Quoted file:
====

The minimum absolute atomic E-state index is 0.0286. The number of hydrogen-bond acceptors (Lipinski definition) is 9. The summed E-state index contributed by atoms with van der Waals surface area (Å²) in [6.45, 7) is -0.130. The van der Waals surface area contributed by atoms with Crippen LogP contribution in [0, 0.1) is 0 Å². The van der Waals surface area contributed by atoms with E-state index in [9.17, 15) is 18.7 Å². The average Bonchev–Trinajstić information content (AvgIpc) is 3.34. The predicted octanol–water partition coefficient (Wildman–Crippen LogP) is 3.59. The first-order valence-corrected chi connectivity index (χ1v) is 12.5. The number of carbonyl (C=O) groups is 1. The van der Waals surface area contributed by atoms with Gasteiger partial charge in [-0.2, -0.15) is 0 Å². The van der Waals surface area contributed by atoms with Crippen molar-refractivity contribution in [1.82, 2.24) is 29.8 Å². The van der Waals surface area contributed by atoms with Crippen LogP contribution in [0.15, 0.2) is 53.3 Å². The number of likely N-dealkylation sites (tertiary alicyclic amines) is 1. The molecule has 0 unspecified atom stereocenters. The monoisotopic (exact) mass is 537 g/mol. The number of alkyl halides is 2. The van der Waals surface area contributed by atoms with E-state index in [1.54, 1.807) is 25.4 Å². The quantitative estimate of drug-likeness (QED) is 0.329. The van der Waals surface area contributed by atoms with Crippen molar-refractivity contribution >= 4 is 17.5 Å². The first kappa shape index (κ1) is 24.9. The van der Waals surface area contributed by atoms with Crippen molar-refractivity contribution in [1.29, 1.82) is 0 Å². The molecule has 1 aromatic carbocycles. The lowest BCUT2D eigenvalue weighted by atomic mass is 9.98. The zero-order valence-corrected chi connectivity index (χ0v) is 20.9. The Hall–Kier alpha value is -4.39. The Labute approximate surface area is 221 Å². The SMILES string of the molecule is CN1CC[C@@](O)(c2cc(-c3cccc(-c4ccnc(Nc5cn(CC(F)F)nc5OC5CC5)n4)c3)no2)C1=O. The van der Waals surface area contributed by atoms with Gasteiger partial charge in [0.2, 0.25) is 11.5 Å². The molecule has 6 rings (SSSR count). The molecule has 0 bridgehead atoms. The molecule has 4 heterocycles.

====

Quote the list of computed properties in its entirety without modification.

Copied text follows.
The minimum absolute atomic E-state index is 0.0286. The number of hydrogen-bond acceptors (Lipinski definition) is 9. The summed E-state index contributed by atoms with van der Waals surface area (Å²) in [6.45, 7) is -0.130. The van der Waals surface area contributed by atoms with Crippen LogP contribution in [0, 0.1) is 0 Å². The van der Waals surface area contributed by atoms with E-state index in [9.17, 15) is 18.7 Å². The average Bonchev–Trinajstić information content (AvgIpc) is 3.34. The predicted octanol–water partition coefficient (Wildman–Crippen LogP) is 3.59. The first-order valence-corrected chi connectivity index (χ1v) is 12.5. The number of carbonyl (C=O) groups is 1. The van der Waals surface area contributed by atoms with Gasteiger partial charge in [-0.2, -0.15) is 0 Å². The van der Waals surface area contributed by atoms with Crippen molar-refractivity contribution in [1.82, 2.24) is 29.8 Å². The van der Waals surface area contributed by atoms with Crippen LogP contribution in [0.15, 0.2) is 53.3 Å². The number of likely N-dealkylation sites (tertiary alicyclic amines) is 1. The molecule has 0 unspecified atom stereocenters. The monoisotopic (exact) mass is 537 g/mol. The number of alkyl halides is 2. The van der Waals surface area contributed by atoms with E-state index in [1.54, 1.807) is 25.4 Å². The quantitative estimate of drug-likeness (QED) is 0.329. The van der Waals surface area contributed by atoms with Crippen molar-refractivity contribution >= 4 is 17.5 Å². The first kappa shape index (κ1) is 24.9. The van der Waals surface area contributed by atoms with Crippen molar-refractivity contribution in [1.29, 1.82) is 0 Å². The molecule has 1 aromatic carbocycles. The lowest BCUT2D eigenvalue weighted by atomic mass is 9.98. The zero-order valence-corrected chi connectivity index (χ0v) is 20.9. The Hall–Kier alpha value is -4.39. The Labute approximate surface area is 221 Å². The SMILES string of the molecule is CN1CC[C@@](O)(c2cc(-c3cccc(-c4ccnc(Nc5cn(CC(F)F)nc5OC5CC5)n4)c3)no2)C1=O. The van der Waals surface area contributed by atoms with Gasteiger partial charge in [0.2, 0.25) is 11.5 Å². The molecule has 6 rings (SSSR count). The molecule has 0 bridgehead atoms. The molecule has 4 heterocycles.